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Home / News and Insights / Blogs / Employment Law / 442: Scottish Court of Session rules that settlement agreements can waive unknown future claims

In order to be valid, a settlement agreement must state each particular complaint to which it relates. This requirement is straightforward in relation to existing or potential claims which the parties are aware of. However, there has been some debate about whether settlement agreements can waive future claims which the parties are not yet aware of. This has now been clarified by the Scottish Court of Session in the case of Bathgate v Technip Singapore PTE Ltd.

In January 2017, Mr Bathgate signed a settlement agreement after taking voluntary redundancy. This contained a clause settling all claims against Technip, including age discrimination claims, and a general waiver which included ‘all claims… of whatever nature (whether past, present or future).’ Under the terms of the settlement, Mr Bathgate was to receive an additional payment in June 2017 calculated according to a maritime collective agreement. After the settlement agreement had been signed, Technip informed Mr Bathgate that he was not entitled to this additional payment because it did not apply to employees who were over 60 at their termination date, as he was.

Mr Bathgate brought a claim in the Employment Tribunal alleging that failure to make the additional payment amounted to post employment age discrimination. Technip argued that he could not bring this claim because the settlement agreement had compromised age discrimination claims and any and all future claims which he might have.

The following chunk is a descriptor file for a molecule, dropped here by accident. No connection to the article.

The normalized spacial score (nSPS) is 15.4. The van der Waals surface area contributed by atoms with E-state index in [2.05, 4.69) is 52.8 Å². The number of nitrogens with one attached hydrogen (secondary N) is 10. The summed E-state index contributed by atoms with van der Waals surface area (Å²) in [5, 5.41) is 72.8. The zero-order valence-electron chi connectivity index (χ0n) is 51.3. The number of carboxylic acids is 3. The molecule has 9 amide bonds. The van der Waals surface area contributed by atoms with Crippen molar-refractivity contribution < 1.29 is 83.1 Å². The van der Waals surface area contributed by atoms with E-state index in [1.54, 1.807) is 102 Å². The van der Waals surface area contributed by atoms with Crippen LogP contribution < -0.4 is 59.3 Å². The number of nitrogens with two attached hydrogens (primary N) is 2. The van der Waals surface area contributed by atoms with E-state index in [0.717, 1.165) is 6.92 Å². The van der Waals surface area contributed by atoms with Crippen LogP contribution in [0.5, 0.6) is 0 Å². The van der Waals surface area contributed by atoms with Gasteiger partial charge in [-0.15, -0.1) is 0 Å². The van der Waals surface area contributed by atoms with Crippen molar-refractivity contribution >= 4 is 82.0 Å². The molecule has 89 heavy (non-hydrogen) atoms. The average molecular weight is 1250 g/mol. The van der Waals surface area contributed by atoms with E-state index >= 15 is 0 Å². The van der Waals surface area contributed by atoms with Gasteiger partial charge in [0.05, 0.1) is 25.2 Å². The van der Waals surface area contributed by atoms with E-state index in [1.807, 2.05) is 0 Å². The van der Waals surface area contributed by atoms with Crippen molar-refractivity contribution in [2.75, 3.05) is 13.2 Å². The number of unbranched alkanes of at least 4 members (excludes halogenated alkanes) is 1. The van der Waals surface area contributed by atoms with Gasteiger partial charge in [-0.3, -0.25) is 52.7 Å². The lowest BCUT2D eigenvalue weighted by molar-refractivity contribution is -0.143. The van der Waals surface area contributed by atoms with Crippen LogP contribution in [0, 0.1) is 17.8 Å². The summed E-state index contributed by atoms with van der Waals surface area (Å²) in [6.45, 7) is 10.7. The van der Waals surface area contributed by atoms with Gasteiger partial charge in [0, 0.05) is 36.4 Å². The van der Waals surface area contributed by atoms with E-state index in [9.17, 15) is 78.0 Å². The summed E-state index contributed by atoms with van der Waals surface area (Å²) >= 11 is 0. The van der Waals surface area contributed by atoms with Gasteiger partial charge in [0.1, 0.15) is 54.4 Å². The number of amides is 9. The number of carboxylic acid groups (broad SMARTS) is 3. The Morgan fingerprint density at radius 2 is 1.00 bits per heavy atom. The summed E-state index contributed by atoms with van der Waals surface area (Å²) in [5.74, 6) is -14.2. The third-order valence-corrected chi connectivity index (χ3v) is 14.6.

The Tribunal agreed that the waiver was effective to cover all potential future claims, whether or not they were known at the time the agreement was signed. However, this decision was overturned by the EAT which held that the intended meaning of the legislation was to cover causes of action that had already arisen, not any possible future claims which were not known to the parties.

Technip appealed to the Scottish Court of Session which has now ruled that settlement agreements can waive unknown future claims provided the waiver is plain and unequivocal, and the objective meaning of the words used encompasses settlement of the relevant claim. In this case, the waiver mentioned the age discrimination claims specifically and clearly covered future claims. The words ‘particular complaint’ did not mean that the complaint must have been known of at the time of the agreement, provided the employee properly understood the claims being waived. Mr Bathgate could not therefore pursue his claim for age discrimination.

The decision will be welcomed by employers. Although technically not binding on tribunals in England and Wales, it will be highly persuasive and is very likely to be followed here. We now have clarification that settlement agreements can be used to waive future claims if they are clearly identified by a generic description or by reference to the relevant statutory provisions. A general ‘blanket’ waiver of all claims will not be effective. This highlights the importance of careful and comprehensive drafting of settlement agreements, including as much detail as possible of specific claims. It should be noted that a waiver of future claims is likely to be enforceable only where employment is ending, not for a settlement of claims where employment is continuing.

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